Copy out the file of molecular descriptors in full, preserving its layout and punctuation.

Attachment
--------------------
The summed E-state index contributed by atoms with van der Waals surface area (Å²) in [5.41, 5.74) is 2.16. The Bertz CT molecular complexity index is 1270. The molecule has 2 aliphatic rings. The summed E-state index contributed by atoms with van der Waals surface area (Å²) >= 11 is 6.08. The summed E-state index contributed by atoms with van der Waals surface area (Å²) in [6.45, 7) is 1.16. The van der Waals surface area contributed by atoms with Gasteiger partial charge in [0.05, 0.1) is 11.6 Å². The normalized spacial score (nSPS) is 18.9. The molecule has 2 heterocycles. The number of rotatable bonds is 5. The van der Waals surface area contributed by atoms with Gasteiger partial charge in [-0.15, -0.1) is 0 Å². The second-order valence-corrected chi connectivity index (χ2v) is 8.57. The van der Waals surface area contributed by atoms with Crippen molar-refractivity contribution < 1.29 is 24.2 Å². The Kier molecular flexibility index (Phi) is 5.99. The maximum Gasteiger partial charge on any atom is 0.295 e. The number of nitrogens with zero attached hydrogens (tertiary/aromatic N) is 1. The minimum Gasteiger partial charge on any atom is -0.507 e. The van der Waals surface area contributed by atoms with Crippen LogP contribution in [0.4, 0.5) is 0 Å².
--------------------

The summed E-state index contributed by atoms with van der Waals surface area (Å²) in [5.41, 5.74) is 2.16. The Bertz CT molecular complexity index is 1270. The molecule has 2 aliphatic rings. The summed E-state index contributed by atoms with van der Waals surface area (Å²) >= 11 is 6.08. The summed E-state index contributed by atoms with van der Waals surface area (Å²) in [6.45, 7) is 1.16. The van der Waals surface area contributed by atoms with Gasteiger partial charge in [0.05, 0.1) is 11.6 Å². The normalized spacial score (nSPS) is 18.9. The molecule has 2 heterocycles. The number of rotatable bonds is 5. The van der Waals surface area contributed by atoms with Gasteiger partial charge in [-0.15, -0.1) is 0 Å². The second-order valence-corrected chi connectivity index (χ2v) is 8.57. The van der Waals surface area contributed by atoms with Crippen molar-refractivity contribution < 1.29 is 24.2 Å². The Kier molecular flexibility index (Phi) is 5.99. The maximum Gasteiger partial charge on any atom is 0.295 e. The number of nitrogens with zero attached hydrogens (tertiary/aromatic N) is 1. The minimum Gasteiger partial charge on any atom is -0.507 e. The van der Waals surface area contributed by atoms with Crippen LogP contribution in [0.4, 0.5) is 0 Å².